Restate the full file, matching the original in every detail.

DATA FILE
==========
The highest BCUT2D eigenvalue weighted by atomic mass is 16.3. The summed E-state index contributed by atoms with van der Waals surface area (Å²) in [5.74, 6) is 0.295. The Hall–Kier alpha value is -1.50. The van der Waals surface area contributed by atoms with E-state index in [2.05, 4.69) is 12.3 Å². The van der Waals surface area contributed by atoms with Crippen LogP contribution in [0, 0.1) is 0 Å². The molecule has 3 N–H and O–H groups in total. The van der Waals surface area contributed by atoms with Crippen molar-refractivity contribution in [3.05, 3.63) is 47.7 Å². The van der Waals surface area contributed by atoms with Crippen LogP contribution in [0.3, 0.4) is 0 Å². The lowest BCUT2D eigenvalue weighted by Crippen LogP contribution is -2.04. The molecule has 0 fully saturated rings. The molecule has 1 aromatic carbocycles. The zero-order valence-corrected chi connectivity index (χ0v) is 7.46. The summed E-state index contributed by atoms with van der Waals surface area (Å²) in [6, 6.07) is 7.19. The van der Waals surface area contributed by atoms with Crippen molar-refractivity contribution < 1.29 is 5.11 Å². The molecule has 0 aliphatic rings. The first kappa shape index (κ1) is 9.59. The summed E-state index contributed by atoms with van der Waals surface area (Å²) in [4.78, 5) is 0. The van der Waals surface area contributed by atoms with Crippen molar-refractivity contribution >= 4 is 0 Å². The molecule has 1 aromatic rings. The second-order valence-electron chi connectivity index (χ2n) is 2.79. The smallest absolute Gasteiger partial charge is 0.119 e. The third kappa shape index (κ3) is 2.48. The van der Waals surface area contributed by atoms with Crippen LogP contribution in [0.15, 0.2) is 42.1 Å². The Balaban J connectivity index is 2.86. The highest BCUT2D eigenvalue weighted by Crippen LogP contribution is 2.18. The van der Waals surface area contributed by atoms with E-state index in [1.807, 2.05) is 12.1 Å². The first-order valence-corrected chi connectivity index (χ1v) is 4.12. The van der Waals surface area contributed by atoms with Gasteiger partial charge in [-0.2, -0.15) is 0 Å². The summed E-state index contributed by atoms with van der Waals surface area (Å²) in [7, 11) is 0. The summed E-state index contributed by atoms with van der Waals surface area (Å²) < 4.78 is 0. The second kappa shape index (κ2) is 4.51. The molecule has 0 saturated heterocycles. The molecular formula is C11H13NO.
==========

The highest BCUT2D eigenvalue weighted by atomic mass is 16.3. The summed E-state index contributed by atoms with van der Waals surface area (Å²) in [5.74, 6) is 0.295. The Hall–Kier alpha value is -1.50. The van der Waals surface area contributed by atoms with E-state index in [2.05, 4.69) is 12.3 Å². The van der Waals surface area contributed by atoms with Crippen LogP contribution in [0, 0.1) is 0 Å². The molecule has 3 N–H and O–H groups in total. The van der Waals surface area contributed by atoms with Crippen molar-refractivity contribution in [3.05, 3.63) is 47.7 Å². The van der Waals surface area contributed by atoms with Crippen LogP contribution in [0.3, 0.4) is 0 Å². The lowest BCUT2D eigenvalue weighted by Crippen LogP contribution is -2.04. The molecule has 0 fully saturated rings. The molecule has 1 aromatic carbocycles. The zero-order valence-corrected chi connectivity index (χ0v) is 7.46. The summed E-state index contributed by atoms with van der Waals surface area (Å²) in [6, 6.07) is 7.19. The van der Waals surface area contributed by atoms with Crippen molar-refractivity contribution < 1.29 is 5.11 Å². The molecule has 0 aliphatic rings. The first kappa shape index (κ1) is 9.59. The summed E-state index contributed by atoms with van der Waals surface area (Å²) in [4.78, 5) is 0. The van der Waals surface area contributed by atoms with Crippen molar-refractivity contribution >= 4 is 0 Å². The molecule has 1 aromatic rings. The second-order valence-electron chi connectivity index (χ2n) is 2.79. The smallest absolute Gasteiger partial charge is 0.119 e. The third kappa shape index (κ3) is 2.48. The van der Waals surface area contributed by atoms with Crippen LogP contribution in [0.15, 0.2) is 42.1 Å². The Balaban J connectivity index is 2.86. The highest BCUT2D eigenvalue weighted by Crippen LogP contribution is 2.18. The van der Waals surface area contributed by atoms with E-state index in [1.807, 2.05) is 12.1 Å². The first-order valence-corrected chi connectivity index (χ1v) is 4.12. The van der Waals surface area contributed by atoms with Gasteiger partial charge in [-0.2, -0.15) is 0 Å². The summed E-state index contributed by atoms with van der Waals surface area (Å²) in [7, 11) is 0. The summed E-state index contributed by atoms with van der Waals surface area (Å²) < 4.78 is 0. The second kappa shape index (κ2) is 4.51. The molecule has 0 saturated heterocycles. The molecular formula is C11H13NO.